2008:
Directed first film in Spain, "Vicky Cristina Barcelona"; once again collaborated with Scarlett Johansson
2008:
Directed "Gianni Schicchi," the comic third part of Puccini's "Trittico" in Los Angeles
2009:
Returned to New York with the offbeat comedy "Whatever Works," starring Larry David
2010:
Wrote and directed his fourth film shot in London, "You Will Meet a Tall Dark Stranger"
2010:
Earned a Grammy nomination for Best Spoken Word for the album, <i>The Woody Allen Collection: Mere Anarchy, Side Effects, Without Feathers, Getting Even</i>
2011:
Directed "Midnight in Paris," his first feature shot entirely in Paris; starred Owen Wilson, Rachel McAdams, and Kathy Bates
2012:
Wrote and directed an ensemble cast in the romantic comedy "To Rome with Love"; also acted in his first film since 2006's "Scoop"
VIEW ALL MILESTONES

Education

Midwood High School: Brooklyn , New York -
New York University: New York , New York - 1953

Notes

As of 2000, Allen has been nominated for 20 Academy Awards: once for Best Actor; six times for Best Director and 13 times for Best Screenplay

"I just keep my nose to the grindstone. I don't listen to people who criticize me, don't listen to them tell me my films are bad, or listen to people who tell me I'm a comic genius. I don't worry about getting rich or about what people say. I focus on the work with the same fanaticism that a Muslim fundamentalist might focus on religion. If I was giving advice to younger people, I would tell them to not listen to anything, not read what's written about you, don't listen to anybody, just focus on the work."---Allen quoted in New York's Daily News, October 22, 1995.

Allen has played New Orleans jazz clarinet with his group, the New Orleans Funeral and Ragtime Orchestra, almost every Monday at Michael's Pub in New York since 1971 (and skipped the 1978 Oscar ceremonies so as not to miss a Monday night set).

"I didn't want to play Bogart. I didn't want to play John Wayne. I wanted to be the schnook. The guy with the glasses who doesn't get the girl, who can't get the girl but who's amusing."---Woody Allen to John Lahr in The New Yorker, December 9, 1996.

"Denis Hamill: What are your feelings toward Mia Farrow now?

Woody Allen: I haven't had any contact with her for years. Although we've had our many conflicts, I have no further or lingering feelings about it. I wish her well. No, I haven't read her book, don't intend to. Not interested in the whole thing. To me, it's history. I know what happened and what she thinks. As it turned out, in that period of my life, more people that I care about became closer to me than became estranged. People I thought of as acquaintances became friends. Some rose to the occasion in heroic fashion for me. Which was great. My relationship with Soon-Yi is the best one of my life. So it wasn't all bad."---Allen quoted in the article "Deconstructing Woody", Daily News, October 5, 1997.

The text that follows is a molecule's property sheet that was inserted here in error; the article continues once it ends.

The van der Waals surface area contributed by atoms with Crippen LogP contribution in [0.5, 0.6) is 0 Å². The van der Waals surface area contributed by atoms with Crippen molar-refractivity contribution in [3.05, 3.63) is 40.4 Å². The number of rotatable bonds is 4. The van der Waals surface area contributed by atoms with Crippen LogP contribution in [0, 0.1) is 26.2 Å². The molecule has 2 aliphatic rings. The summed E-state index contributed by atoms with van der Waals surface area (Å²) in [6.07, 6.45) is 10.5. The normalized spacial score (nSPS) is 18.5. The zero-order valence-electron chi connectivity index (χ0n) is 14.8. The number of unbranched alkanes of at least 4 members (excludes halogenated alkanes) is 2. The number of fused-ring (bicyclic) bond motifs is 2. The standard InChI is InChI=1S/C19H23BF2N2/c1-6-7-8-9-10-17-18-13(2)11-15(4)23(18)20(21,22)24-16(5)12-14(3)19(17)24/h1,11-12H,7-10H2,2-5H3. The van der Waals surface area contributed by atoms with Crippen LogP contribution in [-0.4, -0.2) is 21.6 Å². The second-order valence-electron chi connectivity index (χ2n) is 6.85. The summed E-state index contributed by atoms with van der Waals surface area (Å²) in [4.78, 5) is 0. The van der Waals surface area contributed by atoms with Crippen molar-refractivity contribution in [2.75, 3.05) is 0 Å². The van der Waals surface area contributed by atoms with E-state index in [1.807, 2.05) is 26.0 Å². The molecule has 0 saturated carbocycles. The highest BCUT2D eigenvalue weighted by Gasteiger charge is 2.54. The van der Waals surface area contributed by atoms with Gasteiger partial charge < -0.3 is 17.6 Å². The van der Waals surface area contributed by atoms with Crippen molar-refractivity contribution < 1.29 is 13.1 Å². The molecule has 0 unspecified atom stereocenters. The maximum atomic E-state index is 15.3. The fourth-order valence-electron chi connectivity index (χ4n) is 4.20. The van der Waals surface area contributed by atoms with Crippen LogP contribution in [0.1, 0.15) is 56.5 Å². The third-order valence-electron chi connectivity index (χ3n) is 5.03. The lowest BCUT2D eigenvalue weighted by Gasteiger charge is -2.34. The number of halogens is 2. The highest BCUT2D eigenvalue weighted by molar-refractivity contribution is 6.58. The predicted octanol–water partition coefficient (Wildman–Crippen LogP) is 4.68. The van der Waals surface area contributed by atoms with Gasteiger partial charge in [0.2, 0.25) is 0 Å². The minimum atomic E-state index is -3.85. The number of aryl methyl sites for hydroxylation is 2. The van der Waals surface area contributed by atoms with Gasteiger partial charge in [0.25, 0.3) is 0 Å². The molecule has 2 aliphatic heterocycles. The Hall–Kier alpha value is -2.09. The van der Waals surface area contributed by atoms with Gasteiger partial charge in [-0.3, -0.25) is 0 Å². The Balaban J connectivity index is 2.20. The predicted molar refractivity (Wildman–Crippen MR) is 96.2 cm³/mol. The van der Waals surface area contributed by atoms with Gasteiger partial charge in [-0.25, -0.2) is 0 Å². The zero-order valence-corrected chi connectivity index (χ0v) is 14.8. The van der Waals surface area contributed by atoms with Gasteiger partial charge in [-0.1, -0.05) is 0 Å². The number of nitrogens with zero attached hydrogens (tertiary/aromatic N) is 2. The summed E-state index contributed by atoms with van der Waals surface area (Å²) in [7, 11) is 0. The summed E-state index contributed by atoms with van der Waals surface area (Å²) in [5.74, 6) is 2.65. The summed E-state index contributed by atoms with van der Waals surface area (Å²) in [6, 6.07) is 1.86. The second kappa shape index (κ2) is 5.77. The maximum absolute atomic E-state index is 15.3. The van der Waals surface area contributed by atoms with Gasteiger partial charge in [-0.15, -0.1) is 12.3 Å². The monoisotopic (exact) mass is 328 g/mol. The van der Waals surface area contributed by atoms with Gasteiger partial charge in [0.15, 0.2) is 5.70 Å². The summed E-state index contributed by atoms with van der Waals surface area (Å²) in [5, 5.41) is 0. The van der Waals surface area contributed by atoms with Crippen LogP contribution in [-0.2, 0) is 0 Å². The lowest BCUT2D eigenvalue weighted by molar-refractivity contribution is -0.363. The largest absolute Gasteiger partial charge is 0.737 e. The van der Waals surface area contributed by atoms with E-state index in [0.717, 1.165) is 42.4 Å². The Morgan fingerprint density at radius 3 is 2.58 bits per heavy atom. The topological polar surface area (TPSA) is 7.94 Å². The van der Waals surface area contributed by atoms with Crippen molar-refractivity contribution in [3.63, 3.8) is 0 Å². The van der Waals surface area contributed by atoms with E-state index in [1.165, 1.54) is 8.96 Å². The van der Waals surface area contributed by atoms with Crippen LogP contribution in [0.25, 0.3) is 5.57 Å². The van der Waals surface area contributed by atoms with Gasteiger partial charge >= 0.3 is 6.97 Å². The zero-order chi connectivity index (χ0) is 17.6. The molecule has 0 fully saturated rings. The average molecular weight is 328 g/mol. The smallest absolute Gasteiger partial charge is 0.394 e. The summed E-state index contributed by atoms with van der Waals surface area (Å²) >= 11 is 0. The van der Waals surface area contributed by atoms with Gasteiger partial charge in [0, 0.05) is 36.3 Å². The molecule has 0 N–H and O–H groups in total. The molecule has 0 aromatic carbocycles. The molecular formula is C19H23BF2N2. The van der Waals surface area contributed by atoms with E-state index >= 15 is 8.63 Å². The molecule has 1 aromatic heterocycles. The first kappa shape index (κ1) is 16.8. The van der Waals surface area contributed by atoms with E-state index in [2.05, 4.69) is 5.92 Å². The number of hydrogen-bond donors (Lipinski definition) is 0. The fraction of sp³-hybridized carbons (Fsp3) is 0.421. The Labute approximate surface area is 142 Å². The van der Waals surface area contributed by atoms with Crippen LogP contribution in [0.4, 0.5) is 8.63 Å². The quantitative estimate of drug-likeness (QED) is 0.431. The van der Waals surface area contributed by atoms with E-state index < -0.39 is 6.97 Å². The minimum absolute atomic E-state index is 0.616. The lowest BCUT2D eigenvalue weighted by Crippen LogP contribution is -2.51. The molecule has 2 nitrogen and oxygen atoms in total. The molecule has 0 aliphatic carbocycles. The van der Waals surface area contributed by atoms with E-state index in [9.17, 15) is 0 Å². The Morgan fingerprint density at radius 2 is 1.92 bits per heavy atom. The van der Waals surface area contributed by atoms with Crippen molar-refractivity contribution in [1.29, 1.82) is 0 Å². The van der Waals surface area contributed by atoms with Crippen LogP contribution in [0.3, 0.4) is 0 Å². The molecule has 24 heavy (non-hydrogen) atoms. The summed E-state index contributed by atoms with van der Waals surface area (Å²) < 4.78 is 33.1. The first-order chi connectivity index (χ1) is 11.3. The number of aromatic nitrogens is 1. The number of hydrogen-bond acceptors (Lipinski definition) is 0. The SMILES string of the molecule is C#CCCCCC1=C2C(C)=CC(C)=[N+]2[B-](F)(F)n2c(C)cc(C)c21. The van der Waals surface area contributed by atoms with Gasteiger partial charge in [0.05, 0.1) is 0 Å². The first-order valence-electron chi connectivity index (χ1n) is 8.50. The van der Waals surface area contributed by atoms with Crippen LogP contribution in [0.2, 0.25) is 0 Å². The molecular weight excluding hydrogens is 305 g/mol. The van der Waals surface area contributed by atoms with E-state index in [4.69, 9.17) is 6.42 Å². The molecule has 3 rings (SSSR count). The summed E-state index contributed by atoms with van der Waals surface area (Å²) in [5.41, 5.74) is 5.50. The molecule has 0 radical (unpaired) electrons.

"After the treadmill and breakfast, I lie down on the bed with a pad and pencil or pad and pen and write for two hours and then have a shower. Write for another two hours and break for lunch, Then write all afternoon. I could write all the time. I love to write. All I need are little breaks to practice the clarinet and to get a breath of fresh air. Then I can't wait to get back to it because I'm refreshed. I'd be happy to write all day and all night. If I didn't make movies, I could easily write four screenplays a year."---Allen to Denis Hamill in Daily News, October 7, 1997.

"I've been blessed. It's like fool's luck. From the day I made my first film, nobody at United Artists and then Orion expected anything. I've had nothing but support, freedom, final cut, nobody tells me who to cast. It's nothing that I did to earn it. It was given to me by magnanimous people."---Woody Allen in conversation with Martin Scorsese, The New York Times Magazine, November 16, 1997.

"Working with Woody is like holding a puppy. It's warm and nice, but you know if you hold on too long he's going to piss all over you."---an unnamed source quoted in Marion Meade's biography, "The Unruly Life of Woody Allen" (Scribner's, 2000).

About his break up with Mia Farrow, Allen told London's The Daily Telegraph (March 18, 2002): "It was big and messy and it could have been handled better and had better consequences. But I didn't have any choice. I was put in that position and I had to respond. Normally I like to handle everything quietly and discreetly and I'm a, you know, a friendly and forgiving private type. But I will always ... There are certain situations where you are forced to act."